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Why Is It Taking So Long to Administer COVID Vaccinations?
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Why Is It Taking So Long to Administer COVID Vaccinations?

From a lack of federal government coordination to local logistical issues, it's complicated.

It’s been just longer than two weeks since the first batches of Pfizer’s COVID-19 vaccine began rolling out nationwide, and 10 days since Moderna’s did the same. According to CDC data, a combined 12,409,050 doses of these two vaccines—both of which were developed and received FDA authorization in less than a year—have been distributed across the country, and 2,794,588 of those doses have been administered.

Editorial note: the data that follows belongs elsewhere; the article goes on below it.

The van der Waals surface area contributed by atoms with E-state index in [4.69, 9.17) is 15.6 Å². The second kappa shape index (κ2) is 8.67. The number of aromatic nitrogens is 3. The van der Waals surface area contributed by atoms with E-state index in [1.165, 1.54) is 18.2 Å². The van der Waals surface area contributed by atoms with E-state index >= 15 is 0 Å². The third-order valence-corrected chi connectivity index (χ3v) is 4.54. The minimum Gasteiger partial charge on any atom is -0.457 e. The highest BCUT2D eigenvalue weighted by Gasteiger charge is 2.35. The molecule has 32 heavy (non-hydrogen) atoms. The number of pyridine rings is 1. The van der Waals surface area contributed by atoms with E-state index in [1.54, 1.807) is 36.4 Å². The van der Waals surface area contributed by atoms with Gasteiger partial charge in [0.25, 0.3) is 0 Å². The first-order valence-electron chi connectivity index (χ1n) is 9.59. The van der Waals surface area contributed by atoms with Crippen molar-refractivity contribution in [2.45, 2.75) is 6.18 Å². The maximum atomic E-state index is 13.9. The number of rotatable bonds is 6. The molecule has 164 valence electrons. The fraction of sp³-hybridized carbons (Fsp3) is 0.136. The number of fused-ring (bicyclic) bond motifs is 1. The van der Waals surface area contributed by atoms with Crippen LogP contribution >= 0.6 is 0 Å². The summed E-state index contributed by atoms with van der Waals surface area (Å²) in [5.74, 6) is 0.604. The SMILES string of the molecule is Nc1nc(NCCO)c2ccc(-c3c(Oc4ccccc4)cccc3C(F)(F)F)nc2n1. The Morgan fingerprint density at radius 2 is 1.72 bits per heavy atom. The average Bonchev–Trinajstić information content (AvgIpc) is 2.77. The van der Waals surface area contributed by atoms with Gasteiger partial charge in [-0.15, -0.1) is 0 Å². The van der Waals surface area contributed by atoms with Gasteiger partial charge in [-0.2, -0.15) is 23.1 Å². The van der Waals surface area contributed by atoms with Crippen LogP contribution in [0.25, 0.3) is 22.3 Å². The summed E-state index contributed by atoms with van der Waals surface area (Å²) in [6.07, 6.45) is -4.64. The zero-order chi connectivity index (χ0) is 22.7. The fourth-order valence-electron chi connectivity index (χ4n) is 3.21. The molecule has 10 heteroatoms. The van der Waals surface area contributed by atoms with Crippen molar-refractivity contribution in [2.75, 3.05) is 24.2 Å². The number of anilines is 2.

In a vacuum, inoculating nearly 3 million people against a deadly virus less than a year after it was sequenced is nothing short of a miracle. But given that the daily death toll in the U.S. has averaged nearly 2,500 this month, some are saying it’s not good enough.

“The Trump administration’s plan to distribute vaccines is falling behind,” President-elect Joe Biden said on Tuesday. “We are grateful to the companies, the doctors, the scientists, the researchers, the clinical trial participants, and Operation Warp Speed for developing the vaccines quickly. But as I long feared and warned, the effort to distribute and administer the vaccine is not progressing as it should.”